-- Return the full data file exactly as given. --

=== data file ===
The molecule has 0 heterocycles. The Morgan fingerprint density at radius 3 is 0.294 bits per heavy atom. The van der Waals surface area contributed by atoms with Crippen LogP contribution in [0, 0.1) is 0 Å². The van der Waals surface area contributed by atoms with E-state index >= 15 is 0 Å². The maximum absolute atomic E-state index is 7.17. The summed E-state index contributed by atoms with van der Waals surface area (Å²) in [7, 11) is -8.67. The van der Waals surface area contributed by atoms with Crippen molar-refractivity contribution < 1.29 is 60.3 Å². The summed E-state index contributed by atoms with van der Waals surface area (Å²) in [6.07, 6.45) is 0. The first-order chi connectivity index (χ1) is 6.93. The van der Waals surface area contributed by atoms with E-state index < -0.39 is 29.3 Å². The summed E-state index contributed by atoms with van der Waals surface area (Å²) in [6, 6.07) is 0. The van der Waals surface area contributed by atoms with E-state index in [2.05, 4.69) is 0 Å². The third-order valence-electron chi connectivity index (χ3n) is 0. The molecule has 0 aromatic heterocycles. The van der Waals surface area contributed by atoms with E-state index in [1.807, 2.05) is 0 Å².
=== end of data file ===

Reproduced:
The molecule has 0 heterocycles. The Morgan fingerprint density at radius 3 is 0.294 bits per heavy atom. The van der Waals surface area contributed by atoms with Crippen LogP contribution in [0, 0.1) is 0 Å². The van der Waals surface area contributed by atoms with E-state index >= 15 is 0 Å². The maximum absolute atomic E-state index is 7.17. The summed E-state index contributed by atoms with van der Waals surface area (Å²) in [7, 11) is -8.67. The van der Waals surface area contributed by atoms with Crippen molar-refractivity contribution < 1.29 is 60.3 Å². The summed E-state index contributed by atoms with van der Waals surface area (Å²) in [6.07, 6.45) is 0. The first-order chi connectivity index (χ1) is 6.93. The van der Waals surface area contributed by atoms with E-state index < -0.39 is 29.3 Å². The summed E-state index contributed by atoms with van der Waals surface area (Å²) in [6, 6.07) is 0. The van der Waals surface area contributed by atoms with E-state index in [2.05, 4.69) is 0 Å². The third-order valence-electron chi connectivity index (χ3n) is 0. The molecule has 0 aromatic heterocycles. The van der Waals surface area contributed by atoms with E-state index in [1.807, 2.05) is 0 Å².